CTSI Workshops

UNIVERSITY OF TORONTO’s TEACHING and LEARNING SYMPOSIUM 

Learning Spaces + Places
May 28, 2019

Call for Proposals – deadline to submit March 8, 2019

View the complete calendar of CTSI EVENTS.

For information on TATP EVENTS please visit the TATP website.

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SYMPOSIUM EXPRESS: POWER AND KNOWLEDGE IN THE CLASSROOM AND BEYOND

Facilitators:
Jennifer Esmail, Special Projects Officer, Office of the Vice-Provost Innovations in Undergraduate Education
Ahmed Allahwala, Associate Professor, Teaching Stream, University of Toronto Scarborough

Instructors have to strike a delicate balance between their institutional, pedagogical and subject matter authority and their desire to create genuinely open and inclusive learning spaces for collective meaning-making and knowledge production. This workshop will incorporate concrete examples from the facilitators’ shared experience teaching community-engaged university courses, including a youth-led participatory action research course and a Walls to Bridges course in correctional settings for both incarcerated and traditionally-enrolled students. The participants in this workshop will collectively examine how power operates as a central feature of teaching-learning processes – and engage in its reimagining – in the classroom and beyond. The workshop will be collaborative and interactive; participants will be invited to contribute through group discussions and the sharing of teaching and learning resources.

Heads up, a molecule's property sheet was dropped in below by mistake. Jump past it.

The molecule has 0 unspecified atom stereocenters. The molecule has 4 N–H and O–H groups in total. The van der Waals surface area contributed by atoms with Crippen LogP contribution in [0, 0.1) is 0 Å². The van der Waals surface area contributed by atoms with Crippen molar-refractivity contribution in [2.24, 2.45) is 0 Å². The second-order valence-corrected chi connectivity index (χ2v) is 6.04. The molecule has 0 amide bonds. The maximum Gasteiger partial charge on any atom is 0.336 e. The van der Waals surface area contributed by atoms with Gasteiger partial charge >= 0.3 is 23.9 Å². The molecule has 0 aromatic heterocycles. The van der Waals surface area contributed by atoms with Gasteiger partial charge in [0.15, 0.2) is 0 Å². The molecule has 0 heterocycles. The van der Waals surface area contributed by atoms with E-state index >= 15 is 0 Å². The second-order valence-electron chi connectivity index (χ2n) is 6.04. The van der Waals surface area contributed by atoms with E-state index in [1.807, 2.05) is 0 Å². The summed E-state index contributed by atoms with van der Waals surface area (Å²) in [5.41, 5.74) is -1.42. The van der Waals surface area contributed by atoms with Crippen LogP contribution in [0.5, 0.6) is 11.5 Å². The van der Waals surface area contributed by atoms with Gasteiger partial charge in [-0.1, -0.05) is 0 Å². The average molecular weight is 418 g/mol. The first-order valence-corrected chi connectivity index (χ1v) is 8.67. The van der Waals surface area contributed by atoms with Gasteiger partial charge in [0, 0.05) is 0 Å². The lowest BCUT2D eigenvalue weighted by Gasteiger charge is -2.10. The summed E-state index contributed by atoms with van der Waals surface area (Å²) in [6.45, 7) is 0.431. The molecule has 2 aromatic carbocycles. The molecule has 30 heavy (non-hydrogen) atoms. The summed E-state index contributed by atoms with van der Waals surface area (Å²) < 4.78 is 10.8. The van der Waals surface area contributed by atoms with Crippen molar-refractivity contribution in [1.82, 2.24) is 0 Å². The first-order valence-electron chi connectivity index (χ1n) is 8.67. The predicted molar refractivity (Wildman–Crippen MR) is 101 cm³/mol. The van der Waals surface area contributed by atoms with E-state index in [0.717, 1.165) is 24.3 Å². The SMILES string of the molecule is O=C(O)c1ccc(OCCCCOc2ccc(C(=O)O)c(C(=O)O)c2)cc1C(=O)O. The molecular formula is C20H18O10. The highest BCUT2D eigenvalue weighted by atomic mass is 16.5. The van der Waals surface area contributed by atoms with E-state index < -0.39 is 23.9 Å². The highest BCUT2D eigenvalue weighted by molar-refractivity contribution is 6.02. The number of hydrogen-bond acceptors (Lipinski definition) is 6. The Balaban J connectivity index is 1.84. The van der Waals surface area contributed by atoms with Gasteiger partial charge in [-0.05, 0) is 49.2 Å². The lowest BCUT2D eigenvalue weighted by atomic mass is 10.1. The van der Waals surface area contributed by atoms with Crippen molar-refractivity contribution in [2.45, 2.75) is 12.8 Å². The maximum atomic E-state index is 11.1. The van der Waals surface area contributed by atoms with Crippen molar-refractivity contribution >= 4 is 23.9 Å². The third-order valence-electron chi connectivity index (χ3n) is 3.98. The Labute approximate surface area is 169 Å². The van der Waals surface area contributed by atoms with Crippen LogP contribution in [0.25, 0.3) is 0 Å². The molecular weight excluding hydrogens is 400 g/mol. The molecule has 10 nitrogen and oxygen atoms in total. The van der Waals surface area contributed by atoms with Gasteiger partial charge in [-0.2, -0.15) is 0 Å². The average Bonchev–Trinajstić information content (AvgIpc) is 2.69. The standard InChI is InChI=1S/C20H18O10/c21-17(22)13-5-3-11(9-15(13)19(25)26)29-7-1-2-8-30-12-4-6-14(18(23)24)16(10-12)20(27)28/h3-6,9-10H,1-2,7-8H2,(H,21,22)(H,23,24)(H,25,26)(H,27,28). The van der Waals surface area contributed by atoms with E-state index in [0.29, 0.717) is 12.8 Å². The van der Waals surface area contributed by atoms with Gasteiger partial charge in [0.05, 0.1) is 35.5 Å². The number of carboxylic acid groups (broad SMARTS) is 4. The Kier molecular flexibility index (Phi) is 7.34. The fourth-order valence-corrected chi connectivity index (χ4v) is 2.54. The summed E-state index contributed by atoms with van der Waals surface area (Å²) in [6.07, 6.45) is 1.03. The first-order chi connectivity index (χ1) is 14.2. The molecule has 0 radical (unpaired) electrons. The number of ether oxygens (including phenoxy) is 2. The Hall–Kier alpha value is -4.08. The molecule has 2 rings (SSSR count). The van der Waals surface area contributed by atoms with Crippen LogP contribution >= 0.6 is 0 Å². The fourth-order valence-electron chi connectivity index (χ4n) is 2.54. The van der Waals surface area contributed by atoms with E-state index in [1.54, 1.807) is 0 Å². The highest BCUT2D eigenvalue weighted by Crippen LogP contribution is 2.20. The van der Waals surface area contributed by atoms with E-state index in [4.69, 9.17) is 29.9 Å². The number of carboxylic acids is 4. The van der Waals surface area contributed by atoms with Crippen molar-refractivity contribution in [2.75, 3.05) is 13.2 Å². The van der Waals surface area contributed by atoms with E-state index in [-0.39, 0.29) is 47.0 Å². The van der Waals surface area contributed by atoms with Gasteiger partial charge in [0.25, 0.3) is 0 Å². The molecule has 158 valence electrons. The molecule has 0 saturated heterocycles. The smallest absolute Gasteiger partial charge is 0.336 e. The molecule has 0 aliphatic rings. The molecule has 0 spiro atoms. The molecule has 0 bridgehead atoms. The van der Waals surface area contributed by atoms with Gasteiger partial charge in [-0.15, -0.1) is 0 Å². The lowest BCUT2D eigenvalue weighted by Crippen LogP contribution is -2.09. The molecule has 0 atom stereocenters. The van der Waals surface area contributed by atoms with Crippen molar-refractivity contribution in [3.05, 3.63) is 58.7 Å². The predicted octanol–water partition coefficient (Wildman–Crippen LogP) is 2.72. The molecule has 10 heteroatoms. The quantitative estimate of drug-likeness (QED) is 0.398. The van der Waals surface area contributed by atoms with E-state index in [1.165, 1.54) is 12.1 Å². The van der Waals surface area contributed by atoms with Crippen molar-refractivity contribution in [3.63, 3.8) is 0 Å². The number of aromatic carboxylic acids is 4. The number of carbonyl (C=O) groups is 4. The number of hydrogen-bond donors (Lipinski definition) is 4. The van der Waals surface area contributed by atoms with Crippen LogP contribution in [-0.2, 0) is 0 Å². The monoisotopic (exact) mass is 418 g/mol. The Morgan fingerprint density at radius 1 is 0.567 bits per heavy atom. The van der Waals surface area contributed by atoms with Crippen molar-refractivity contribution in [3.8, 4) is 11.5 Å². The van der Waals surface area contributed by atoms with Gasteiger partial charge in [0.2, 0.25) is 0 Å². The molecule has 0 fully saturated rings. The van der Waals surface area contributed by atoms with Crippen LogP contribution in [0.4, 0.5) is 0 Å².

March 5, 2019
12pm-1pm
CTSI, Blackburn Room
Robarts Library

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COURAGE TO TEACH DIALOGUE SESSION

Facilitator: Kathy Liddle, Assistant Professor, Teaching Stream, Department of Sociology, UTSC and Teaching Fellow